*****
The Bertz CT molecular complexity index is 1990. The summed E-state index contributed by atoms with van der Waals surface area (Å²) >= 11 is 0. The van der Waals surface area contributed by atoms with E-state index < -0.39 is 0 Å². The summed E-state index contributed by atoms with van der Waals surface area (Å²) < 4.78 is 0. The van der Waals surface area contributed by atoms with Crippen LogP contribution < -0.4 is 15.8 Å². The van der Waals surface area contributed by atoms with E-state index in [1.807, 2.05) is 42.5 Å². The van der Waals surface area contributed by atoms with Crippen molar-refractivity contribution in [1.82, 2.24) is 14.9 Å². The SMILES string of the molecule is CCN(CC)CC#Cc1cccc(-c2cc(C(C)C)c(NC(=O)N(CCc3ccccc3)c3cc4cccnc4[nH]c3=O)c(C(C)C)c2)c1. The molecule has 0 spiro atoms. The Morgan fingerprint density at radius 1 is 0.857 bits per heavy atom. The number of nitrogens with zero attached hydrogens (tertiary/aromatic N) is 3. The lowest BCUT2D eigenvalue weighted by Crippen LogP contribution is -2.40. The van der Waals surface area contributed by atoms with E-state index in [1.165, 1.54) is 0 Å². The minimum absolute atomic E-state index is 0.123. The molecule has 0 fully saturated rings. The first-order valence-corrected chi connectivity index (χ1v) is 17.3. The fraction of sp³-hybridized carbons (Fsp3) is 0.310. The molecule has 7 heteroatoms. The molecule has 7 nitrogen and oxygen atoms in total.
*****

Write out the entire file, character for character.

The Bertz CT molecular complexity index is 1990. The summed E-state index contributed by atoms with van der Waals surface area (Å²) >= 11 is 0. The van der Waals surface area contributed by atoms with E-state index < -0.39 is 0 Å². The summed E-state index contributed by atoms with van der Waals surface area (Å²) < 4.78 is 0. The van der Waals surface area contributed by atoms with Crippen LogP contribution < -0.4 is 15.8 Å². The van der Waals surface area contributed by atoms with E-state index in [1.807, 2.05) is 42.5 Å². The van der Waals surface area contributed by atoms with Crippen molar-refractivity contribution in [1.82, 2.24) is 14.9 Å². The SMILES string of the molecule is CCN(CC)CC#Cc1cccc(-c2cc(C(C)C)c(NC(=O)N(CCc3ccccc3)c3cc4cccnc4[nH]c3=O)c(C(C)C)c2)c1. The molecule has 0 spiro atoms. The Morgan fingerprint density at radius 1 is 0.857 bits per heavy atom. The number of nitrogens with zero attached hydrogens (tertiary/aromatic N) is 3. The lowest BCUT2D eigenvalue weighted by Crippen LogP contribution is -2.40. The van der Waals surface area contributed by atoms with E-state index in [1.165, 1.54) is 0 Å². The minimum absolute atomic E-state index is 0.123. The molecule has 0 fully saturated rings. The first-order valence-corrected chi connectivity index (χ1v) is 17.3. The fraction of sp³-hybridized carbons (Fsp3) is 0.310. The molecule has 7 heteroatoms. The molecule has 7 nitrogen and oxygen atoms in total.